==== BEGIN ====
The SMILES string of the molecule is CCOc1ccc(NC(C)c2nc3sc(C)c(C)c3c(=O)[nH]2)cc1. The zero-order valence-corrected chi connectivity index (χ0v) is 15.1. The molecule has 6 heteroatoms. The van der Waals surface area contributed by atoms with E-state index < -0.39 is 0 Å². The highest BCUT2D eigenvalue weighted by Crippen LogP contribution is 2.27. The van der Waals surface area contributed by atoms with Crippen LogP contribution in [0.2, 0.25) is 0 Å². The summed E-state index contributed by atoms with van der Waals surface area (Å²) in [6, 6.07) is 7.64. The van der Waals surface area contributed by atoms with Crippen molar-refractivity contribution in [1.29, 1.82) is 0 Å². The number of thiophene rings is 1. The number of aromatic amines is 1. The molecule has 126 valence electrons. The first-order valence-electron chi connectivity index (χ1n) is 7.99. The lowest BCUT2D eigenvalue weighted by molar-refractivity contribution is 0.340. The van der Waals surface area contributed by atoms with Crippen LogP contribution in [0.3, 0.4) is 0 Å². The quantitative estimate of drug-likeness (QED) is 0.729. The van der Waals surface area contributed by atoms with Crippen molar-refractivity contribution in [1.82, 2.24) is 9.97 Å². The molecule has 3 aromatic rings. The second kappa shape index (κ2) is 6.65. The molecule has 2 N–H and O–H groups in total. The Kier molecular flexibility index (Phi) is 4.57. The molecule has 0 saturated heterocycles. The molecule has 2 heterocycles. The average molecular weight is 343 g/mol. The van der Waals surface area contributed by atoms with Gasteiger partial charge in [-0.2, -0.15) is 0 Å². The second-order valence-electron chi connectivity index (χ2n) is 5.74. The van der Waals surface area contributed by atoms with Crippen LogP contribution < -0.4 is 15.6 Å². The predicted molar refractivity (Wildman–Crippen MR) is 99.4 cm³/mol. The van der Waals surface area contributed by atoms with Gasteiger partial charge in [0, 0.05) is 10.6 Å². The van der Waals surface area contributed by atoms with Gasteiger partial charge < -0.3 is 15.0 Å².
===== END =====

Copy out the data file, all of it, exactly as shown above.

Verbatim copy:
The SMILES string of the molecule is CCOc1ccc(NC(C)c2nc3sc(C)c(C)c3c(=O)[nH]2)cc1. The zero-order valence-corrected chi connectivity index (χ0v) is 15.1. The molecule has 6 heteroatoms. The van der Waals surface area contributed by atoms with E-state index < -0.39 is 0 Å². The highest BCUT2D eigenvalue weighted by Crippen LogP contribution is 2.27. The van der Waals surface area contributed by atoms with Crippen LogP contribution in [0.2, 0.25) is 0 Å². The summed E-state index contributed by atoms with van der Waals surface area (Å²) in [6, 6.07) is 7.64. The van der Waals surface area contributed by atoms with Crippen molar-refractivity contribution in [1.29, 1.82) is 0 Å². The number of thiophene rings is 1. The number of aromatic amines is 1. The molecule has 126 valence electrons. The first-order valence-electron chi connectivity index (χ1n) is 7.99. The lowest BCUT2D eigenvalue weighted by molar-refractivity contribution is 0.340. The van der Waals surface area contributed by atoms with Crippen LogP contribution in [0.3, 0.4) is 0 Å². The quantitative estimate of drug-likeness (QED) is 0.729. The van der Waals surface area contributed by atoms with Crippen molar-refractivity contribution in [1.82, 2.24) is 9.97 Å². The molecule has 3 aromatic rings. The second kappa shape index (κ2) is 6.65. The molecule has 2 N–H and O–H groups in total. The Kier molecular flexibility index (Phi) is 4.57. The molecule has 0 saturated heterocycles. The molecule has 2 heterocycles. The average molecular weight is 343 g/mol. The van der Waals surface area contributed by atoms with Gasteiger partial charge in [-0.2, -0.15) is 0 Å². The second-order valence-electron chi connectivity index (χ2n) is 5.74. The van der Waals surface area contributed by atoms with Crippen LogP contribution < -0.4 is 15.6 Å². The predicted molar refractivity (Wildman–Crippen MR) is 99.4 cm³/mol. The van der Waals surface area contributed by atoms with Gasteiger partial charge in [0, 0.05) is 10.6 Å². The van der Waals surface area contributed by atoms with Gasteiger partial charge < -0.3 is 15.0 Å².